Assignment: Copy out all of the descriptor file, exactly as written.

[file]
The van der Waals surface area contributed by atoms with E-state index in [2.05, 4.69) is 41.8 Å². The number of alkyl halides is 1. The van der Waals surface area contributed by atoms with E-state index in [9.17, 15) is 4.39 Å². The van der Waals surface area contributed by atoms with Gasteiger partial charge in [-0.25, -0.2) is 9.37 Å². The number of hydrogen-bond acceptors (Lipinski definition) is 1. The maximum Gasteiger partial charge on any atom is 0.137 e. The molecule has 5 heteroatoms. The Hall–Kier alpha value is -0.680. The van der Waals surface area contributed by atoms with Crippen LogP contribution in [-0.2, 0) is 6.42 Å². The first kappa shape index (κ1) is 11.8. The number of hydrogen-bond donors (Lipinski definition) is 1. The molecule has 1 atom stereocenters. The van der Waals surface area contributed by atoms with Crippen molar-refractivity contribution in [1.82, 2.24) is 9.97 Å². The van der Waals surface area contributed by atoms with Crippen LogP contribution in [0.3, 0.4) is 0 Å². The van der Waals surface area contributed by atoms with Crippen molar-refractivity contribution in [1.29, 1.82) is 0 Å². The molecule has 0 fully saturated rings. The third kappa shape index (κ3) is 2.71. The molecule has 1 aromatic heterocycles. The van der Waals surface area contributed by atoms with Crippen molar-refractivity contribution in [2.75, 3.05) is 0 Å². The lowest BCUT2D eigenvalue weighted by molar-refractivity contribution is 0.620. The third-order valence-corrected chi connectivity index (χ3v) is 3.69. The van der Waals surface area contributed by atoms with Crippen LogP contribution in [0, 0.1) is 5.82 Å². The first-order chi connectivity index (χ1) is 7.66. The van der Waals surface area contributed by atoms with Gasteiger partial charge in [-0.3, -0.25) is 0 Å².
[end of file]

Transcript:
The van der Waals surface area contributed by atoms with E-state index in [2.05, 4.69) is 41.8 Å². The number of alkyl halides is 1. The van der Waals surface area contributed by atoms with E-state index in [9.17, 15) is 4.39 Å². The van der Waals surface area contributed by atoms with Gasteiger partial charge in [-0.25, -0.2) is 9.37 Å². The number of hydrogen-bond acceptors (Lipinski definition) is 1. The maximum Gasteiger partial charge on any atom is 0.137 e. The molecule has 5 heteroatoms. The Hall–Kier alpha value is -0.680. The van der Waals surface area contributed by atoms with Crippen LogP contribution in [-0.2, 0) is 6.42 Å². The first kappa shape index (κ1) is 11.8. The number of hydrogen-bond donors (Lipinski definition) is 1. The molecule has 1 atom stereocenters. The van der Waals surface area contributed by atoms with Crippen molar-refractivity contribution in [1.82, 2.24) is 9.97 Å². The van der Waals surface area contributed by atoms with Crippen LogP contribution in [0.3, 0.4) is 0 Å². The van der Waals surface area contributed by atoms with Crippen molar-refractivity contribution in [1.29, 1.82) is 0 Å². The molecule has 0 fully saturated rings. The third kappa shape index (κ3) is 2.71. The molecule has 1 aromatic heterocycles. The van der Waals surface area contributed by atoms with Crippen molar-refractivity contribution in [2.75, 3.05) is 0 Å². The lowest BCUT2D eigenvalue weighted by molar-refractivity contribution is 0.620. The third-order valence-corrected chi connectivity index (χ3v) is 3.69. The van der Waals surface area contributed by atoms with Crippen LogP contribution in [0, 0.1) is 5.82 Å². The first-order chi connectivity index (χ1) is 7.66. The van der Waals surface area contributed by atoms with Gasteiger partial charge in [-0.3, -0.25) is 0 Å².